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Mark Tanner explains the pitfalls for Western companies choosing years, dates and numbers in the marketing of their products to Chinese consumers.

It was always going to be tough for a Japanese company like Sony to launch a new mobile in China.

If it had been a decade ago when Chinese brands accounted for less than a fifth of the smartphone brands, it may not have been such a tall task. But the rise of technically and marketing-savvy domestic brands such as Huawei, Oppo, Vivo, Xiaomi and others has squeezed the window for foreign brands who now account for less than 10% of the market.

If it wasn’t going to be challenging enough already, Sony’s decision to plan its marquee launch event on 7 July just made it a whole lot harder. 7/7 is generally considered to be the start of the Second Sino-Japanese War, something that was called out quickly on Chinese social media. The issue was compounded because the announcement of the date was the day before the Communist Party of China celebrated its 100th-anniversary.

Chinese consumers often get a kick out of well-considered numbers and their symbolism. We only need to look back to the opening ceremony of Beijing’s Olympics on the auspicious date of 8/8/08. The ’11/11′ of Singles’ Day represents singles, and Alibaba’s Wine & Spirits Festival happens on 9/9 because the pronunciation of nine – Jiǔ – is the same as alcohol (although they are different characters, 酒 and 九 respectively).

Even brands use numbers cleverly in their names such as recruitment site which sounds a lot like ‘I want a job’. Emerging coffee brand Saturnbird Coffee translates to sān dùn bàn which means “three-and-a-half meals”, with the extra half meal a day coming from the coffee lifestyle to ‘fulfil consumers’ spiritual demand’.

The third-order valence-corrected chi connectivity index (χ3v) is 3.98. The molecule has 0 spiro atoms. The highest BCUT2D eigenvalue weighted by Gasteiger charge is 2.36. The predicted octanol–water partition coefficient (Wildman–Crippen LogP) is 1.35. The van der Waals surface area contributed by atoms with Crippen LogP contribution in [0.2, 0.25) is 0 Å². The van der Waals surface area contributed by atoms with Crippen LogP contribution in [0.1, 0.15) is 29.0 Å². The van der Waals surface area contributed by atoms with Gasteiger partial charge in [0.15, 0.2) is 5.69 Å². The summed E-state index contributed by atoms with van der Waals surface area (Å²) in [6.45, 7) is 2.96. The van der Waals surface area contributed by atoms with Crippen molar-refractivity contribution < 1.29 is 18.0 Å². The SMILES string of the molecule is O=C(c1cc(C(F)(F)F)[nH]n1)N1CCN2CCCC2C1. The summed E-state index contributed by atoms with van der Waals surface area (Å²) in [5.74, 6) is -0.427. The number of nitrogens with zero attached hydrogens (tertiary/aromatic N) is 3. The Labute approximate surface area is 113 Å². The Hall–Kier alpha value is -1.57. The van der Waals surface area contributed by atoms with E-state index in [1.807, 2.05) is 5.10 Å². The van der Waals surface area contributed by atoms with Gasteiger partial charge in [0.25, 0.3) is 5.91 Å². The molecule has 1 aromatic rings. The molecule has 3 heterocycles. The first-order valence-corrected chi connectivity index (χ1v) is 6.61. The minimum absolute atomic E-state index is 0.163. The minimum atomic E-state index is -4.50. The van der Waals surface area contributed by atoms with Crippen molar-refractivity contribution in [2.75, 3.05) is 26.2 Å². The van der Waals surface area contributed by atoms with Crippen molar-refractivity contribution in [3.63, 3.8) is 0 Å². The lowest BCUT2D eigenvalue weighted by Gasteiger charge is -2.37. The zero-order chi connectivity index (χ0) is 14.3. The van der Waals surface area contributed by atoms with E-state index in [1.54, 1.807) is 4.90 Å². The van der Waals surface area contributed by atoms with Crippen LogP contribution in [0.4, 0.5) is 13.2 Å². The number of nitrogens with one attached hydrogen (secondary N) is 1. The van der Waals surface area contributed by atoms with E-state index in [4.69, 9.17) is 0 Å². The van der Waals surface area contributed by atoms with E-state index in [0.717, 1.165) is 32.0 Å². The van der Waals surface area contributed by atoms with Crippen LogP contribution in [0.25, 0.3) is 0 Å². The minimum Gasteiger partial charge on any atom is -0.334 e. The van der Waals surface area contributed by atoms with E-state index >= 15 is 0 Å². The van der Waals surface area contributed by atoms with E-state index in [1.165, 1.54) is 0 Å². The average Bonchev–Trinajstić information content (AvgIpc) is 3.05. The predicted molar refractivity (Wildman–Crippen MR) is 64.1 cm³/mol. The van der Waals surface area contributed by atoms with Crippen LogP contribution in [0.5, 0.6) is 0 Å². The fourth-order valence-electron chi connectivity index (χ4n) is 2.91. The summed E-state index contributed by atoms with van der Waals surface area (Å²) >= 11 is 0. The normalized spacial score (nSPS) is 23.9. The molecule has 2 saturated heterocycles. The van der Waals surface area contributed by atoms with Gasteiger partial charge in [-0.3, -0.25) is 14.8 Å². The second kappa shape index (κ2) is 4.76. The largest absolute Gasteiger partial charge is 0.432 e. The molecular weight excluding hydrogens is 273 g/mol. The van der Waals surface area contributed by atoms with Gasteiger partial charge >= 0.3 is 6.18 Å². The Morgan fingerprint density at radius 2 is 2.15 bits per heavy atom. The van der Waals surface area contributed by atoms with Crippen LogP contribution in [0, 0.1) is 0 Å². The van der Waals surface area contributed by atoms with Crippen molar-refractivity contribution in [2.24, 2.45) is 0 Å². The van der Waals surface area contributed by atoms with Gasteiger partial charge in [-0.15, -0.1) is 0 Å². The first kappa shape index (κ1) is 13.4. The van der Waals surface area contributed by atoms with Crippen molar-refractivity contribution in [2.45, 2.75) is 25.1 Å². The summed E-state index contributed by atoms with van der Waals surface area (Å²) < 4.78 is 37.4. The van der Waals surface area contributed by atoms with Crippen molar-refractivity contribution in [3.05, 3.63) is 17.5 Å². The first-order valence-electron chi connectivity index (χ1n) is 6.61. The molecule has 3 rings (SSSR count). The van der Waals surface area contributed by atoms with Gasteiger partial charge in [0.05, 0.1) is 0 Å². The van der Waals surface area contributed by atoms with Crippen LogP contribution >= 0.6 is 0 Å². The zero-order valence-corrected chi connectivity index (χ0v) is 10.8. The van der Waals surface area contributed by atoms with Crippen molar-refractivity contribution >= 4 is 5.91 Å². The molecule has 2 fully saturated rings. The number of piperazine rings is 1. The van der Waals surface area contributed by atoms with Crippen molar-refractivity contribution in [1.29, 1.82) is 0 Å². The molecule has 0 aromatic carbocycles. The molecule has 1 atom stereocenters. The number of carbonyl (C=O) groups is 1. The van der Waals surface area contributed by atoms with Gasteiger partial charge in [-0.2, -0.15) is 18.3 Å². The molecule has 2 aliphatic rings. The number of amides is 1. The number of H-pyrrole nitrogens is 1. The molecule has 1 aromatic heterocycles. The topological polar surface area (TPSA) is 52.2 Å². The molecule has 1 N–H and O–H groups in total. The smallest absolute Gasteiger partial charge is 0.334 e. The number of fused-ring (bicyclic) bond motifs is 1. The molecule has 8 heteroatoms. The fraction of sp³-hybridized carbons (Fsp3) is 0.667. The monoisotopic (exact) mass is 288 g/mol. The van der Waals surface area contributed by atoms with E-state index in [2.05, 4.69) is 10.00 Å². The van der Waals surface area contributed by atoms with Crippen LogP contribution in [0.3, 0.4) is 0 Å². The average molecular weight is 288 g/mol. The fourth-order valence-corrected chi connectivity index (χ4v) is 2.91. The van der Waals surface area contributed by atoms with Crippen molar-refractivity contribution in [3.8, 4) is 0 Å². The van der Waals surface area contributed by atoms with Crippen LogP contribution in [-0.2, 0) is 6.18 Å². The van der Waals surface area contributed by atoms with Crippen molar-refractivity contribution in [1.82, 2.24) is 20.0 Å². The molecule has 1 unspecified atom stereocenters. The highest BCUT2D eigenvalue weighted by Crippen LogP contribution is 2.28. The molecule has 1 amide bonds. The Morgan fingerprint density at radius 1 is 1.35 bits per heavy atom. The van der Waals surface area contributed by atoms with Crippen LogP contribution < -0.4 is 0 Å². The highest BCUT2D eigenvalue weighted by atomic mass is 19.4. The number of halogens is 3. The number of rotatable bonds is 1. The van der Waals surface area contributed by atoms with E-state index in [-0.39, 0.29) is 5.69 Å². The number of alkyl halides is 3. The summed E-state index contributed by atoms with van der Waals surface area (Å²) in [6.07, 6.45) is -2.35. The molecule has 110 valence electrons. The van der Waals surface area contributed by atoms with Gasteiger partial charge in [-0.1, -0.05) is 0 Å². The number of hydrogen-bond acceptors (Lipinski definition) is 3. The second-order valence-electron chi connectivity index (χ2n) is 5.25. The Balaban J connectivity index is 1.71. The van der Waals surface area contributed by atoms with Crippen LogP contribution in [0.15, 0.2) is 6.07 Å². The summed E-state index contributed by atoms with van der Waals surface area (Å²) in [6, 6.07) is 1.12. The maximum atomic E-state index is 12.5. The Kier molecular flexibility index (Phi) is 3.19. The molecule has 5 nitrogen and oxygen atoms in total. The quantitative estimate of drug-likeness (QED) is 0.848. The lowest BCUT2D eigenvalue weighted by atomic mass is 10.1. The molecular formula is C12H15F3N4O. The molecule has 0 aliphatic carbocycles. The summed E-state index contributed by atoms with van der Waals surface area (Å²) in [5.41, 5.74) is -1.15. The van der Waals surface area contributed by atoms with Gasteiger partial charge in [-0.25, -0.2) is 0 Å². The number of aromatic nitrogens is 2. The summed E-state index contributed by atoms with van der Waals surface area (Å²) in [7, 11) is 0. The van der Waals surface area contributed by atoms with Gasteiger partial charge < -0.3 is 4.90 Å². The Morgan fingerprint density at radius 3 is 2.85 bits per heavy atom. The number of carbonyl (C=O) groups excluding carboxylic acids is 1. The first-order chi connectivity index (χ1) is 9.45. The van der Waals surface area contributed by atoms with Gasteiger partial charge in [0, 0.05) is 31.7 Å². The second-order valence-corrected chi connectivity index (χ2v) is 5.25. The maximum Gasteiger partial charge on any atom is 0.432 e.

But as Sony found out, the wrong choice of numbers can have the opposite effect.

In a similar vein last March, the much anticipated Japanese game Resident Evil 3 came under fire in China for using a three-digit passcode that referenced a sensitive date related to Japan’s invasion of China prior to World War II.

Tailor Swift, one of the biggest foreign stars in China, in 2015 launched a line of $40 hoodies and other garb brandishing her initials ‘T.S.’ with the title of her recently-released album, ‘1989’. The unfortunate coincidence was that her initials also stood for Tiananmen Square and 1989 wasn’t a good year for the landmark. The merchandise wasn’t selling for long on JD before it was swiftly removed with an official apology from a mortified Taylor.

The number four – which sounds like ‘death’ to Chinese is also no-go for consumers. You’ll even struggle to find 4, 14, 24… buttons in the elevator in China’s towering buildings. People refuse to have four in their phone numbers.

There are years that westerners may look upon fondly, such as the sixties in America when the country was riding high after electing their youngest president, JFK, launching all-American symbols such as the Ford Mustang, and putting the first man on the moon. Chinese may not have such positive associations with the decade living through the Great Famine and Cultural Revolution within the space of five years.

In summary, clever use of years, dates and numbers; their sounds and symbolism can connect and engage Chinese consumers. But don’t use numbers without checking their cultural sensitivity or significance, with someone who understands the implications like China Skinny.


Mark Tanner is managing director of Shanghai-based research and strategy agency China Skinny. Reproduced with permission.

Glenn Baker

Glenn is a professional writer/editor with 50-plus years’ experience across radio, television and magazine publishing.


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